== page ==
Indications for rapid evolution of trait means and thermal plasticity in range-expanding populations of a butterfly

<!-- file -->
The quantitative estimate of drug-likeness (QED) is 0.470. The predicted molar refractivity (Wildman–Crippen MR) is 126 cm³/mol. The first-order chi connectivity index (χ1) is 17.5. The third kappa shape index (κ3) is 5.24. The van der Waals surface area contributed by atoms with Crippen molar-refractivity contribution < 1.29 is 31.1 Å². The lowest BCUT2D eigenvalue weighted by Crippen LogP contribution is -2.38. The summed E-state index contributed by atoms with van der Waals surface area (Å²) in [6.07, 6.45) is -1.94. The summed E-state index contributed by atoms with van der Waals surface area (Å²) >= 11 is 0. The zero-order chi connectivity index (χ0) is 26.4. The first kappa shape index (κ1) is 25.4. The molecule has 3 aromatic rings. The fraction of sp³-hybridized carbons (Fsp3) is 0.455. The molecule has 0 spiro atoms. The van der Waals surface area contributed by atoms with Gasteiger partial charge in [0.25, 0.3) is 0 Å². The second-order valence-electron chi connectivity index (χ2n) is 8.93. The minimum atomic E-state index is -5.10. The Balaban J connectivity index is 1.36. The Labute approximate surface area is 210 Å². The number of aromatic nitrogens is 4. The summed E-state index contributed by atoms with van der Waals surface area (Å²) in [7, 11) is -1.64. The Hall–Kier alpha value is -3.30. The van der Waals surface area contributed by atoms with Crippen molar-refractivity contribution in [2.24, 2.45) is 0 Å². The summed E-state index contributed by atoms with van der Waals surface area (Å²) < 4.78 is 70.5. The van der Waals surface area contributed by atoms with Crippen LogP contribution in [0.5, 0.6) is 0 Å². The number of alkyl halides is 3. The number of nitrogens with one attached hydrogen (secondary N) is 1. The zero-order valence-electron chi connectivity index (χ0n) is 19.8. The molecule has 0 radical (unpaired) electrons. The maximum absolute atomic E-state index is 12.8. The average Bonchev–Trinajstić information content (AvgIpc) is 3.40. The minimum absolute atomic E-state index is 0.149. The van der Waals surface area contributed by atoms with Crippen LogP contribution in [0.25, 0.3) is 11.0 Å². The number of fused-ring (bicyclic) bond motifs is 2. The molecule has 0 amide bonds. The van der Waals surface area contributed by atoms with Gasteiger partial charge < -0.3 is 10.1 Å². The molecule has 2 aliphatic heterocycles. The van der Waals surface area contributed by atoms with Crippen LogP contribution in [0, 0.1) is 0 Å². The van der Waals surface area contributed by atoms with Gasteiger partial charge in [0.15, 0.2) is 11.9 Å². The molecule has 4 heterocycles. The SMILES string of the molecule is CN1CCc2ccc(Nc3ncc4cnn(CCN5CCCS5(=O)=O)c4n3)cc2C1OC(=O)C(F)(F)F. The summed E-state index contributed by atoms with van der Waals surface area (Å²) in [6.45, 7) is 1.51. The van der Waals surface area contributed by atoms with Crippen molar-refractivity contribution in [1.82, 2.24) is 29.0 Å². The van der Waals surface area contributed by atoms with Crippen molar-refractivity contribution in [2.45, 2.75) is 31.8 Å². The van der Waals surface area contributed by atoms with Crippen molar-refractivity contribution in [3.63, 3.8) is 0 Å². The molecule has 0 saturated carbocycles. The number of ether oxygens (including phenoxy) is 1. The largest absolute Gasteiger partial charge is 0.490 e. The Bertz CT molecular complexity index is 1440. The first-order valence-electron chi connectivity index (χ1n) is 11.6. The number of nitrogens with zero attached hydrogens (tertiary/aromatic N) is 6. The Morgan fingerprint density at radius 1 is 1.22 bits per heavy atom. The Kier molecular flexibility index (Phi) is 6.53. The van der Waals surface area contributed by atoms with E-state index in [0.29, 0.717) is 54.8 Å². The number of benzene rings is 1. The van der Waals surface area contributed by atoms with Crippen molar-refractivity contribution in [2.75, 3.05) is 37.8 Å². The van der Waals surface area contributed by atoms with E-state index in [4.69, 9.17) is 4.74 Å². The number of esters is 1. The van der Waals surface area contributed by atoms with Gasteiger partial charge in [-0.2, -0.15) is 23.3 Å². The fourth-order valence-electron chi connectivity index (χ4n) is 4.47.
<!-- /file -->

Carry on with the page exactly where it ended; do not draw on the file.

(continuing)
Currently, poleward range expansions are observed in many taxa, often in response to anthropogenic climate change. At the expanding front, populations likely face cooler and more variable temperature conditions, imposing thermal selection. This may result in changes in trait means or plasticity, the relative contribution of which is not well understood. We here investigate evolutionary change in range-expanding populations of the butterfly Pieris mannii, by comparing populations from the core and the newly established northern range under laboratory conditions. We observed both changes in trait means and in thermal reaction norms. Range-expanding populations showed a more rapid development, potentially indicative of counter-gradient variation and an increased cold tolerance compared with core populations. Genotype-environment interactions prevailed in all associated traits, such that the above differences were restricted to cooler environmental conditions. In range-expanding populations, plasticity was decreased in developmental traits enabling relatively rapid growth even under cooler conditions, but increased in cold tolerance arguably promoting higher activity under thermally challenging conditions. Notably, these changes must have occurred within a time period of ca. 10 years only. Our results suggest, in line with contemporary theory, that the evolution of plasticity may play a hitherto underestimated role for adaptation to climatic variation. However, rather than generally increased or decreased levels of plasticity, our results indicate fine-tuned, trait-specific evolutionary responses to increase fitness in novel environments.